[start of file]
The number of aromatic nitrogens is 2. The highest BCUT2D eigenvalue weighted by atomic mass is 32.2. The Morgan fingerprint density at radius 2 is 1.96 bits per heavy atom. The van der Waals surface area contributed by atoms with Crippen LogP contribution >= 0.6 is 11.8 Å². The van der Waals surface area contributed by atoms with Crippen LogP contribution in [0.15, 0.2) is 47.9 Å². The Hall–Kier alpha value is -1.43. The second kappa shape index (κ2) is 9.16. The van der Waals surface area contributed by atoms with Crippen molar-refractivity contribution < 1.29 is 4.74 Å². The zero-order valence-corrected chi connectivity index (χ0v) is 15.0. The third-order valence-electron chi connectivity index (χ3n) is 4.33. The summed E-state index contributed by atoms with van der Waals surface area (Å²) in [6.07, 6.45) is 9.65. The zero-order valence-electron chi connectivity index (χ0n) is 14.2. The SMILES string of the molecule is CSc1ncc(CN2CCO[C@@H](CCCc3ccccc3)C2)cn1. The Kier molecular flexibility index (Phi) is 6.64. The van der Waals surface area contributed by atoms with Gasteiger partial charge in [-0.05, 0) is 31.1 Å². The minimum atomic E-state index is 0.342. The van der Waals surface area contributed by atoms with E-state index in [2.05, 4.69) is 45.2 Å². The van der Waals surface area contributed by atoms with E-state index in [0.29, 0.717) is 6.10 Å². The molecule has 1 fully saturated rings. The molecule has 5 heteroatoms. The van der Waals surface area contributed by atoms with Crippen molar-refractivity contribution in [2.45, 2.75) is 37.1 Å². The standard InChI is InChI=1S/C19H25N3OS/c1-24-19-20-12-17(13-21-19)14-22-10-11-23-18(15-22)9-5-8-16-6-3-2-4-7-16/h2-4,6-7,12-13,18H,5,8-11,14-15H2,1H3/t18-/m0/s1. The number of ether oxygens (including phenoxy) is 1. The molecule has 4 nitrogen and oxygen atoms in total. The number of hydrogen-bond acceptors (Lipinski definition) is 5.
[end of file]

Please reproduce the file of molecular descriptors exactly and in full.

The number of aromatic nitrogens is 2. The highest BCUT2D eigenvalue weighted by atomic mass is 32.2. The Morgan fingerprint density at radius 2 is 1.96 bits per heavy atom. The van der Waals surface area contributed by atoms with Crippen LogP contribution >= 0.6 is 11.8 Å². The van der Waals surface area contributed by atoms with Crippen LogP contribution in [0.15, 0.2) is 47.9 Å². The Hall–Kier alpha value is -1.43. The second kappa shape index (κ2) is 9.16. The van der Waals surface area contributed by atoms with Crippen molar-refractivity contribution < 1.29 is 4.74 Å². The zero-order valence-corrected chi connectivity index (χ0v) is 15.0. The third-order valence-electron chi connectivity index (χ3n) is 4.33. The summed E-state index contributed by atoms with van der Waals surface area (Å²) in [6.07, 6.45) is 9.65. The zero-order valence-electron chi connectivity index (χ0n) is 14.2. The SMILES string of the molecule is CSc1ncc(CN2CCO[C@@H](CCCc3ccccc3)C2)cn1. The Kier molecular flexibility index (Phi) is 6.64. The van der Waals surface area contributed by atoms with Gasteiger partial charge in [-0.05, 0) is 31.1 Å². The minimum atomic E-state index is 0.342. The van der Waals surface area contributed by atoms with E-state index in [2.05, 4.69) is 45.2 Å². The van der Waals surface area contributed by atoms with E-state index in [0.29, 0.717) is 6.10 Å². The molecule has 1 fully saturated rings. The molecule has 5 heteroatoms. The van der Waals surface area contributed by atoms with Crippen molar-refractivity contribution in [2.45, 2.75) is 37.1 Å². The standard InChI is InChI=1S/C19H25N3OS/c1-24-19-20-12-17(13-21-19)14-22-10-11-23-18(15-22)9-5-8-16-6-3-2-4-7-16/h2-4,6-7,12-13,18H,5,8-11,14-15H2,1H3/t18-/m0/s1. The number of ether oxygens (including phenoxy) is 1. The molecule has 4 nitrogen and oxygen atoms in total. The number of hydrogen-bond acceptors (Lipinski definition) is 5.